The Ministers’ March on Washington on August 28, 2017 – by Francine Hernandez

05 Sep 2017 11:55 PM | Perry Miller, Editor (Administrator)

The Ministers’ March on Washington marked the 54th anniversary of the civil rights leader, Dr. Martin Luther King, Jr.’s speech, "I Have a Dream,” which was a call to end racism in the United States of America and a call for jobs and economic rights.  This march in 2017, punctuated this era as a time that, “things are the same,” that we are still fighting for jobs, freedom, economic rights, health care and the ‘right to vote.’

Rev. Dr. Al Sharpton, President of the National Action Network (NAN), called for 1,000 ministers to march on Washington for justice, and stated, “This opposition to the new administration is not about politics, but the moral corrosion of the country that has become increasingly evident under President Trump.” We were called to commemorate, remember and continue making Martin Luther King, Jr.’s dream a reality.  

Over 3,000 attendees, religious leaders from all over the United States of America, marched from the Martin Luther King, Jr. monument to the Department of Justice. My heart rejoiced to see the assembly of people! There were as many white folk as there were black folk at the march. In attendance were gays, straight, same gender loving, leaders from Islam, Judaism, Christianity; a rainbow of clergy, some in vestment, clerical collars, some wore kippahs and taqiyahs; some even wore t-shirts and jeans.  Speeches were delivered by Imams, Rabbis, Christian leaders and leaders in the gay community. All had gathered with one hope and one call for justice and for justice now!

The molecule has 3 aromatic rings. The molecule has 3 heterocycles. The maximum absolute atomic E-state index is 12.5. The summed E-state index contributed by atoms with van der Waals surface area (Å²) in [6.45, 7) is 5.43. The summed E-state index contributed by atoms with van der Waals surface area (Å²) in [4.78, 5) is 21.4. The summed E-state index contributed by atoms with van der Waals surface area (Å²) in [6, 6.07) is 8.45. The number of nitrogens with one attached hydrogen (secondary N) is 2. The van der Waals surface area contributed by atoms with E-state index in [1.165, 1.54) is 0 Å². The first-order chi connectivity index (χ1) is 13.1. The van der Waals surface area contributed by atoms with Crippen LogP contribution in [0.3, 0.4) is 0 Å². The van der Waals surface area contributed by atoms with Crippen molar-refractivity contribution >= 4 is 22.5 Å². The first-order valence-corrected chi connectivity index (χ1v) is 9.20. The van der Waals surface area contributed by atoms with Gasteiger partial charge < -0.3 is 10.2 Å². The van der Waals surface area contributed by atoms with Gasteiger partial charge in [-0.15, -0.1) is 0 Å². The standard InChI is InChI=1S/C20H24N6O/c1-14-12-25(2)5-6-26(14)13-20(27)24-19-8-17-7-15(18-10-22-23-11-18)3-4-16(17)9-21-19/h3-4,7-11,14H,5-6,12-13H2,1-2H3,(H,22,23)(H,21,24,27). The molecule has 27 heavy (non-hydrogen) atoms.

One sign that struck me was held by a little white boy no more than five years old that read,  “Hate stinks worst than monkeys’ doo-doo.”  His mom made him scratch out ‘monkey’ but the sentence did not lose its meaning.  As an organization of clergy of all walks of life, my dream is that we too will claim as a mantra, “Hate stinks!”  

As an African American woman who participated in civil rights gathering in the 1960’s, it is a travesty that we have a president bent on erasing and eradicating every thing that Martin Luther King, Jr. preached, marched and died for.  The president talks about making America great again, when America belonged to the Cherokee Indians, not white supremacists, however, the healing of this nation has to begin with those of us who claim an allegiance with God and believes that God calls us into this ministry. The pulpit is a safe place, but the problems are on the streets, in communities where violence seems the order of the day.  This march helped to refocus us and it energized us to work together to make a difference. There were ministers from all over the United States, united in one cause: Justice!

“We want justice, when do we want it, we want it now!” was the chant throughout the day!

Francine Hernandez